San Francisco 49ers quarterback Blaine Gabbert (2) passes during an NFL football practice in Santa Clara, Calif., Wednesday, Nov. 4, 2015. Head coach Jim Tomsula announced that the 49ers have officially made the change at quarterback from Colin Kaepernick to Gabbert. (Jeff Chiu/AP)

San Francisco 49ers quarterback Blaine Gabbert (2) passes during an NFL football practice in Santa Clara, Calif., Wednesday, Nov. 4, 2015. Head coach Jim Tomsula announced that the 49ers have officially made the change at quarterback from Colin Kaepernick to Gabbert. (Jeff Chiu/AP)

Woeful 49ers turn to unproven Gabbert

Almost three years to the day that he took over behind center, a 49ers quarterback not named Colin Kaepernick will start a regular season game this afternoon.

But if the offense doesn’t block and run the ball effectively against the Atlanta Falcons at Levi’s Stadium, it figures to be more of the same old. And it will attempt to do so with at least two other new starters.

Those are the long odds that await Blaine Gabbert, who will make his first regular-season start in more than two years. The promotion represents possibly his final chance to show that he can become more than a backup at this level.

“I think pressure is what you apply on yourself,” said Gabbert, whose role had been limited almost exclusively to the scout team this season. “You put it on yourself to succeed because you know you’re better than how you’re playing. You know you’re better than the way you’re performing. You put pressure on yourself to do better.”

Gabbert will take over a desperate offense that has scored more than one touchdown in only half of its eight games thus far.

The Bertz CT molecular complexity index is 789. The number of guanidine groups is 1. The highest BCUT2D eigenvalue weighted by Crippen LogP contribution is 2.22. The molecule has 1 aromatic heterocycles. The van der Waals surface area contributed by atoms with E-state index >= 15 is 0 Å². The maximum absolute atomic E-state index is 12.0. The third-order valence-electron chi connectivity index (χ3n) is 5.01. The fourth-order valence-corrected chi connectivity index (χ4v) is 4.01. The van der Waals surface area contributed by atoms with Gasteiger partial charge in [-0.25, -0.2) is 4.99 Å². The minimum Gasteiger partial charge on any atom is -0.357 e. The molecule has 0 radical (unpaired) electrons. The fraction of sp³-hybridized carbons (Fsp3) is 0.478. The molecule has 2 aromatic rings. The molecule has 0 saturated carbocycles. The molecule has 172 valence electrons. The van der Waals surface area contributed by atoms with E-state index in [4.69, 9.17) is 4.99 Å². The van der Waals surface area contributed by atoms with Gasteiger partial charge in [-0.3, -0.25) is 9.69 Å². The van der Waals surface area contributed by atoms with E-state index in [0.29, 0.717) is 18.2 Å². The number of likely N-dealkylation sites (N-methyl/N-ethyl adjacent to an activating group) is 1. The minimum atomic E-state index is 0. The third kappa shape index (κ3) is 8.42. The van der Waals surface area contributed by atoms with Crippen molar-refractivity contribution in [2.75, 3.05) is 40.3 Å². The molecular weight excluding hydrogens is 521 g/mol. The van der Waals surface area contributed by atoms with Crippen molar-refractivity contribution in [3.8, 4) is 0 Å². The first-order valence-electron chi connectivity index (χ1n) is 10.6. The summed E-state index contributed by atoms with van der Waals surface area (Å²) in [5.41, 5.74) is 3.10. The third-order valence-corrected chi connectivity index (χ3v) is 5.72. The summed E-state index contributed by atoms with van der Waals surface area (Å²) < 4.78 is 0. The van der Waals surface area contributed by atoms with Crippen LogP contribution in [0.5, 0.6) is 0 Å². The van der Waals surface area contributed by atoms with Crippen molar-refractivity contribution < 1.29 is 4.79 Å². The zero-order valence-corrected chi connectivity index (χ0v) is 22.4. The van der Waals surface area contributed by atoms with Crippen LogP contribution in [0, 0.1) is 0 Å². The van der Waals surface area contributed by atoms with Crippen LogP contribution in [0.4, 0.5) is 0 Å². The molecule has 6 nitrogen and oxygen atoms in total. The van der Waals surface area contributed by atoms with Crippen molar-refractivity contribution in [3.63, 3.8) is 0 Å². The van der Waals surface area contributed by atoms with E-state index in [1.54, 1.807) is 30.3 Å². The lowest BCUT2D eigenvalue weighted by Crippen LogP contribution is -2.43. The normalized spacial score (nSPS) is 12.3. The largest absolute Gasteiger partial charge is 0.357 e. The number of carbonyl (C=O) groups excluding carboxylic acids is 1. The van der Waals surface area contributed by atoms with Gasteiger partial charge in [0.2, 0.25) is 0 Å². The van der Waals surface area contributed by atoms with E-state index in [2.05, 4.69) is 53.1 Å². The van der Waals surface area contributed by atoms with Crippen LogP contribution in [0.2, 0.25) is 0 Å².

Coordinator Geep Chryst traced the futility to an inability to run the ball consistently. In turn, that reduced the effectiveness of the play-action pass, especially in games in which the team fell behind early.

The 49ers haven’t totaled more 124 years on the ground since a 20-3 victory over the Minnesota Vikings in the regular-season opener, their most impressive performance to date.

“The vision that we had of what this offense would be and how we’d contribute to a victory was what we saw in the Minnesota game. And one by one, some of those elements — take Carlos Hyde, for example, which was a critical element — are no longer out there,” Chryst said.

If the run game is to take a step forward, it will do so without Hyde, whose 470 yards represents 58 percent of the team total. He will to sit out a second consecutive game because of a stress fracture in his right foot.

Early last week, free agents Shaun Draughn and Pierre Thomas were signed to fill the depleted backfield, but the veterans had only a few days to learn the system. Rookie Kendall Gaskins also was in the mix.

Either Garrett Celek or Vance McDonald was to start in place of Vernon Davis at tight end. Last week, Davis was sent to the Denver Broncos before the trade deadline.

“Obviously, Kendall has been here all the way through [the season], and we know who is he and what he’s about and the way he works and his intelligence and how good he is at those things,” coach Jim Tomsula said. “He’s a bigger, thicker guy, so he has done very well. And Thomas and Draughn, those guys [are] obviously vets. We’ve seen the play.”

Four years ago, the Jacksonville Jaguars targeted the quarterback position in a draft that lacked marquee names at the position. In a trade with the Washington Redskins, they moved up 10 spots to put themselves in position to select Gabbert at the 10th overall pick.

Gabbert and the Jaguars never did take the next step, however. He completed 53.3 percent of his passes with 22 touchdowns, 24 interceptions and a 66.4 rating before he was dealt to the 49ers last year.

Now 26, Gabbert likes to think that he has benefited from his time in Jacksonville despite the disappointments.

“It’s kind of a different situation here, being a veteran now,” Gabbert said. “But at the same time, pressure is on to prepare the right way, get all the looks in practice and just go out play well.

“Going into my fifth year, just the experiences I’ve had preparing for games, playing in games, starting in games, being a backup quarterback. It’s valuable over time to have those repetitions in practice and on the game field.”

NFL

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